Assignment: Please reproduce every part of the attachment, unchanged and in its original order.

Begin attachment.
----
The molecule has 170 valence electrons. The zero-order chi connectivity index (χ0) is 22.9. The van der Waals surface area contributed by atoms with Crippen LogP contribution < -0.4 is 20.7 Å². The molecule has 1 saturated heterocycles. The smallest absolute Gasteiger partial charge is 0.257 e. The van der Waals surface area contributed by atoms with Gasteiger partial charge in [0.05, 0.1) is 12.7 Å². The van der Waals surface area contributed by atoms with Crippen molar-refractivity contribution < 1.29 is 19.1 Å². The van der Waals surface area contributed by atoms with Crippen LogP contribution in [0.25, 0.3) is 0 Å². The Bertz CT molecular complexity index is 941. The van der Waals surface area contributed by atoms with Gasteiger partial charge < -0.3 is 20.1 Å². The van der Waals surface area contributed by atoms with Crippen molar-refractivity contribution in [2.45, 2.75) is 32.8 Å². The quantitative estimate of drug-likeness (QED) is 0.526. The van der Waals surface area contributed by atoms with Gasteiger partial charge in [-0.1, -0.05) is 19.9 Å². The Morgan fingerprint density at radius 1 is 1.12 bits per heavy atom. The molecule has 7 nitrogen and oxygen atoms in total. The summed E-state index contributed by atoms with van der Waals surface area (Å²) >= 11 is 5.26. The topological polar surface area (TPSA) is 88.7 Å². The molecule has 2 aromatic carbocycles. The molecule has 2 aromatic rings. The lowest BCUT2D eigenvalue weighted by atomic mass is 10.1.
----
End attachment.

The molecule has 170 valence electrons. The zero-order chi connectivity index (χ0) is 22.9. The van der Waals surface area contributed by atoms with Crippen LogP contribution < -0.4 is 20.7 Å². The molecule has 1 saturated heterocycles. The smallest absolute Gasteiger partial charge is 0.257 e. The van der Waals surface area contributed by atoms with Gasteiger partial charge in [0.05, 0.1) is 12.7 Å². The van der Waals surface area contributed by atoms with Crippen molar-refractivity contribution < 1.29 is 19.1 Å². The van der Waals surface area contributed by atoms with Crippen LogP contribution in [0.25, 0.3) is 0 Å². The Bertz CT molecular complexity index is 941. The van der Waals surface area contributed by atoms with Gasteiger partial charge < -0.3 is 20.1 Å². The van der Waals surface area contributed by atoms with Crippen molar-refractivity contribution in [2.45, 2.75) is 32.8 Å². The quantitative estimate of drug-likeness (QED) is 0.526. The van der Waals surface area contributed by atoms with Gasteiger partial charge in [-0.1, -0.05) is 19.9 Å². The Morgan fingerprint density at radius 1 is 1.12 bits per heavy atom. The molecule has 7 nitrogen and oxygen atoms in total. The summed E-state index contributed by atoms with van der Waals surface area (Å²) >= 11 is 5.26. The topological polar surface area (TPSA) is 88.7 Å². The molecule has 2 aromatic carbocycles. The molecule has 2 aromatic rings. The lowest BCUT2D eigenvalue weighted by atomic mass is 10.1.